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M. S. Chang, S.-H. Presley, P. K. Russ; Extracellular Domain of Bves Critical for Human Corneal Epithelial Cell Adhesion. Invest. Ophthalmol. Vis. Sci. 2010;51(13):1971.
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The highly uniform architecture of corneal epithelium is maintained through cell-cell adhesions. Cell adhesion junctions, tight junctions (TJ) and adherens junctions (AJ), are also signaling structures, important in cellular communication. We previously reported that a novel adhesion molecule Bves (blood vessel epicardial substance) regulates TJ and AJ formation. Bves also modulates TJ associated Rho and AJ associated Wnt signaling. However, very little is known regarding how Bves coordinates cell adhesion. We postulate that the extracellular domain of Bves is critical in regulating TJ and AJ formation in corneal epithelial cells.
To test our hypothesis, antibodies against the extracellular domain of Bves were produced. In addition, human corneal epithelial (HCE) cells were stably transfected to express a mutant Bves without the extracellular domain (N41). Normal HCE cells were cultured in the presence of Bves antibodies against either the extracellular (EC) or intracellular (IC) domain. Antibodies were applied to cell cultures at both low and full confluence. N41 cell growth, morphology, and adhesion formation were compared to normal and cells transfected with an empty vector.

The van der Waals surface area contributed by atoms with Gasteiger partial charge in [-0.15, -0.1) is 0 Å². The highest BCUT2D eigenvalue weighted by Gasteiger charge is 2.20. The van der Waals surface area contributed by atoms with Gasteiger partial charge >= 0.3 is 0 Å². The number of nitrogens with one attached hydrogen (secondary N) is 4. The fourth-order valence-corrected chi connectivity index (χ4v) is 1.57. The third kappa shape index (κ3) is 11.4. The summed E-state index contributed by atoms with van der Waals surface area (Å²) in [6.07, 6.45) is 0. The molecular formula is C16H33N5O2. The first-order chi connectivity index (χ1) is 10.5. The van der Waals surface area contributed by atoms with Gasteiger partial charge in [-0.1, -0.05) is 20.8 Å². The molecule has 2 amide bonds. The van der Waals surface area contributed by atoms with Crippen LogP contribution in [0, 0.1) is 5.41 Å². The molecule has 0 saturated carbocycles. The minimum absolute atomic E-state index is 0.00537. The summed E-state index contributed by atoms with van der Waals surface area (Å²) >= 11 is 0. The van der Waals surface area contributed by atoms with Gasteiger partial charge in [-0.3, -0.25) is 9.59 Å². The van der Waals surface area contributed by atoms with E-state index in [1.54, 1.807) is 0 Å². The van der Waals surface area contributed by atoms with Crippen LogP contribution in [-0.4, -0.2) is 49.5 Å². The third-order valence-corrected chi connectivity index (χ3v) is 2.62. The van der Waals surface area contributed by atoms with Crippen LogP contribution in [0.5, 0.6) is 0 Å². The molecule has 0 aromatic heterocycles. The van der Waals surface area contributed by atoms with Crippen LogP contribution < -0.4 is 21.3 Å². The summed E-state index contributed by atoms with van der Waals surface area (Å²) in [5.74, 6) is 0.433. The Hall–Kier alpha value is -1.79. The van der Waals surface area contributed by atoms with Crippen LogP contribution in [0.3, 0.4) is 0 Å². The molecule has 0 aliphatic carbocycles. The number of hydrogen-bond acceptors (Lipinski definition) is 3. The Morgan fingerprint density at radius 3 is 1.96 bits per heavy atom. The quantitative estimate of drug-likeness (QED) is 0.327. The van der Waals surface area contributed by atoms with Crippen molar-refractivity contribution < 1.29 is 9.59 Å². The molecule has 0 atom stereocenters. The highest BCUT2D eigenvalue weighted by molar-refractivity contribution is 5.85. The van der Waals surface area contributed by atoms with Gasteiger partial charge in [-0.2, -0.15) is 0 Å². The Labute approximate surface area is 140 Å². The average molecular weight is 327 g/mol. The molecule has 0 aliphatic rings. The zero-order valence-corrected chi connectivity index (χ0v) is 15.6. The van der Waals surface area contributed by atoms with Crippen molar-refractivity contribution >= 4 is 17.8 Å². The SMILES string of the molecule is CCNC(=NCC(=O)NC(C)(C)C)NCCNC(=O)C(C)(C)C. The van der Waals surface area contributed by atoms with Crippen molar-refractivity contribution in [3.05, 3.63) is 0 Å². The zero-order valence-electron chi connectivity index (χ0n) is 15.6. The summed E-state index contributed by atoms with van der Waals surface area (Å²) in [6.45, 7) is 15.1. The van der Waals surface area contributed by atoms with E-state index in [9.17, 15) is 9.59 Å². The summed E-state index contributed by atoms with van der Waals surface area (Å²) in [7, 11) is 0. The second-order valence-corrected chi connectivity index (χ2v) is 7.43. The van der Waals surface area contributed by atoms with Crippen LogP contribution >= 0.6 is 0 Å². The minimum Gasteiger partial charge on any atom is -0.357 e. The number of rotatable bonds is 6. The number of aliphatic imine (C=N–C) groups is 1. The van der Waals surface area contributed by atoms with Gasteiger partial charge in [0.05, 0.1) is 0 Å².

HCE cells treated with IC antibodies exhibit no changes in growth, morphology, or cell behavior compared to untreated HCE cells. However, EC antibodies treatment induced delayed monolayer formation in a dose dependent manner. Protein levels of occludin and e-cadherin were reduced, indicating decreased formation of TJs and AJs. These findings are similar to the N41 cells, which also exhibited delayed monolayer formation and decreased occludin and e-caherin levels. EC antibody exposure in fully confluent cultures induced HCE cells to become less uniform. Immunofluorescent localization analyses revealed that cells within the monolayer were dissociating, as indicated by changes in staining for AJ and TJ proteins. E-cadherin, β-catenin, ZO-1, and occludin staining in IC antibody treated cultures were observed at the cell membrane, outlining borders of adherent cells. With EC antibody exposure, cell borders are split, and localization of these proteins are seen at cell membranes that have dissociated from each other.
These finding indicate that the extracellular domain of Bves is critical for both initiation and maintenance of TJs and AJs formation in HCE cells. Furthermore, these findings are suggestive that Bves acts as a "sensor" protein, allowing cells to detect presence of neighboring cells and regulating cell-cell adhesions.
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